Ø The package also maintains the conservation benefits of the Wetland Reserve Program – protecting and restoring wetlands that serve as a critical filter between land and water sources.

Farm Bill: Making Investments in America’s Energy Security

The Farm Security and Rural Investment Act of 2002 included an energy title for the very first time. Yet since that time, dramatic new energy challenges have come into focus: oil prices have more than doubled, global warming is now beyond dispute, and we have grown even more dependent on oil imports from some of the most unstable regions of the world. The energy provisions in the farm bill will help unleash the potential of agriculture and rural communities to supply energy to our nation.

Ø A new incentive program will encourage farmers to grow biomass crops to supply energy production at biorefineries. This program will help farmers with establishment costs related to these crops and will cover costs related to lost income for crops they would have otherwise grown and the costs of harvesting, storing and transporting the crops to markets. It will also support loans to biomass processing plants.

Ø The energy title provides investments in farm-based energy that should assist projects in Iowa to get support from both USDA and the Iowa Power Fund. Provisions are also included that will give the University of Northern Iowa an opportunity to get increased support from USDA for biobased products testing.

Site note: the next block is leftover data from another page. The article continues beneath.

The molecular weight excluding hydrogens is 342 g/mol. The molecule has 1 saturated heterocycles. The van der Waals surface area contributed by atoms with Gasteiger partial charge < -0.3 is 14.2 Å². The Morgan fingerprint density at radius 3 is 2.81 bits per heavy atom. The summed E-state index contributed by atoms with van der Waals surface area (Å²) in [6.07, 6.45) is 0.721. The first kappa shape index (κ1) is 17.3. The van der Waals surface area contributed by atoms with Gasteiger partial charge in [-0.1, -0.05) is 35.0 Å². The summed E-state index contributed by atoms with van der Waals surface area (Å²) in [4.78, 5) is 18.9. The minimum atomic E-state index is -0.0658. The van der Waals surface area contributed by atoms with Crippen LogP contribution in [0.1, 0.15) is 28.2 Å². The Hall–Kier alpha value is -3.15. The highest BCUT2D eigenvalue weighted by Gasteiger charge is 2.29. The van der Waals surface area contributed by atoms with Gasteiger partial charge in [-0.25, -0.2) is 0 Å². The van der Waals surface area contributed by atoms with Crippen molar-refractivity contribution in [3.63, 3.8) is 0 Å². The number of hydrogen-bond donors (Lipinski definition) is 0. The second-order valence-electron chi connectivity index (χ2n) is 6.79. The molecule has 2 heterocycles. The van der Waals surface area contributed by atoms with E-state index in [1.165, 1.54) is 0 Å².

Ø Section 9010 of the bill calls for USDA to establish 10 “Regional biomass crop experiments” at land grant universities. Iowa State University should have a good opportunity to become a site for one of those programs, especially with their New Century Farm initiative as a starting point to build on.

Farm Bill: Making Investments to Help Low-Income Iowans Put Food on the Table

The Food Stamp Program is our nation’s first line of defense against hunger, providing modest food assistance to 26 million people each year. Yet, current program rules have not been updated to respond to the challenges of low-income families and the asset limit has not been meaningfully adjusted in 30 years.

Ø The nutrition title strengthens our commitment to fighting hunger and promoting sound health and nutrition by updating archaic nutrition program rules, increasing Food Stamp benefit levels, and ending the erosion of benefits that has gone unchecked since 1996. These improvements to the Food Stamp Program will benefit many of the 225,000 Iowans who participate in the Food Stamp Program.

The farm bill is also an opportunity to invest in the health and nutrition of American children by expanding the Fresh Fruit and Vegetable Program and invest in the health of the nation by expanding access to farmer’s markets and organic produce.

Ø The Senate farm bill expands the Fresh Fruit and Vegetable Program created by Harkin in the 2002 bill to reach nearly 45,000 Iowa elementary school children when fully implemented.

Ø The bill greatly increases funding, grants and research to growers of fruits, vegetables and other specialty crops. It supports farmer’s markets, direct-to-consumer sales and helps ease the transition to organic farming.